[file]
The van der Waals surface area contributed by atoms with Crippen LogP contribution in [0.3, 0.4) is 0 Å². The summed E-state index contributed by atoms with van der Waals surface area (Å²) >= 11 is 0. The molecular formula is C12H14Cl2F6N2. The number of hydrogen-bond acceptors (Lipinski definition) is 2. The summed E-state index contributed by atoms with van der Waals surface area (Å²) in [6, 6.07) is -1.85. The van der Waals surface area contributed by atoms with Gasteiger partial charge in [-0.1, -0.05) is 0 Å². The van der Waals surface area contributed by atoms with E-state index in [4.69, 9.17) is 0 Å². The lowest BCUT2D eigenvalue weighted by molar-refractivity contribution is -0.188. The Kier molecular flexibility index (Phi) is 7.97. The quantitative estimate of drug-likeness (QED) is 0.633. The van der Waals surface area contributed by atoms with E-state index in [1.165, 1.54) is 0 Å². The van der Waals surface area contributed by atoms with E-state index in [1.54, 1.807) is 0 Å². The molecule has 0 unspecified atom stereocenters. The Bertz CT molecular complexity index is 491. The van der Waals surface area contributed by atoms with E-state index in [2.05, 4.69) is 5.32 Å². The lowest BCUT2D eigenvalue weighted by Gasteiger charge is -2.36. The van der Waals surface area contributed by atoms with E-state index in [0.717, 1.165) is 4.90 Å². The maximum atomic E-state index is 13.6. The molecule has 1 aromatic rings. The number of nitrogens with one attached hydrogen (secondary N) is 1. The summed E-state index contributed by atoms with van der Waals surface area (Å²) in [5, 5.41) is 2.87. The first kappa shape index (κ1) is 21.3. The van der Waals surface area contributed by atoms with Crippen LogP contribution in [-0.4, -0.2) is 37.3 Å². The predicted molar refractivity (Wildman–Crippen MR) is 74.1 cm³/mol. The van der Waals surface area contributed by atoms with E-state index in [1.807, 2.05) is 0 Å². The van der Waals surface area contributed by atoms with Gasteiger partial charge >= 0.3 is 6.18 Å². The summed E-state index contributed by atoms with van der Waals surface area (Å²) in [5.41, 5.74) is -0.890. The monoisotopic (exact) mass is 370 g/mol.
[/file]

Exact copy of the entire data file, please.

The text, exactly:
The van der Waals surface area contributed by atoms with Crippen LogP contribution in [0.3, 0.4) is 0 Å². The summed E-state index contributed by atoms with van der Waals surface area (Å²) >= 11 is 0. The molecular formula is C12H14Cl2F6N2. The number of hydrogen-bond acceptors (Lipinski definition) is 2. The summed E-state index contributed by atoms with van der Waals surface area (Å²) in [6, 6.07) is -1.85. The van der Waals surface area contributed by atoms with Gasteiger partial charge in [-0.1, -0.05) is 0 Å². The van der Waals surface area contributed by atoms with E-state index in [4.69, 9.17) is 0 Å². The lowest BCUT2D eigenvalue weighted by molar-refractivity contribution is -0.188. The Kier molecular flexibility index (Phi) is 7.97. The quantitative estimate of drug-likeness (QED) is 0.633. The van der Waals surface area contributed by atoms with E-state index in [1.165, 1.54) is 0 Å². The van der Waals surface area contributed by atoms with E-state index in [1.54, 1.807) is 0 Å². The molecule has 0 unspecified atom stereocenters. The Bertz CT molecular complexity index is 491. The van der Waals surface area contributed by atoms with E-state index in [2.05, 4.69) is 5.32 Å². The lowest BCUT2D eigenvalue weighted by Gasteiger charge is -2.36. The van der Waals surface area contributed by atoms with E-state index in [0.717, 1.165) is 4.90 Å². The maximum atomic E-state index is 13.6. The molecule has 1 aromatic rings. The number of nitrogens with one attached hydrogen (secondary N) is 1. The summed E-state index contributed by atoms with van der Waals surface area (Å²) in [5, 5.41) is 2.87. The first kappa shape index (κ1) is 21.3. The van der Waals surface area contributed by atoms with Crippen LogP contribution in [-0.4, -0.2) is 37.3 Å². The predicted molar refractivity (Wildman–Crippen MR) is 74.1 cm³/mol. The van der Waals surface area contributed by atoms with E-state index in [1.807, 2.05) is 0 Å². The van der Waals surface area contributed by atoms with Gasteiger partial charge >= 0.3 is 6.18 Å². The summed E-state index contributed by atoms with van der Waals surface area (Å²) in [5.41, 5.74) is -0.890. The monoisotopic (exact) mass is 370 g/mol.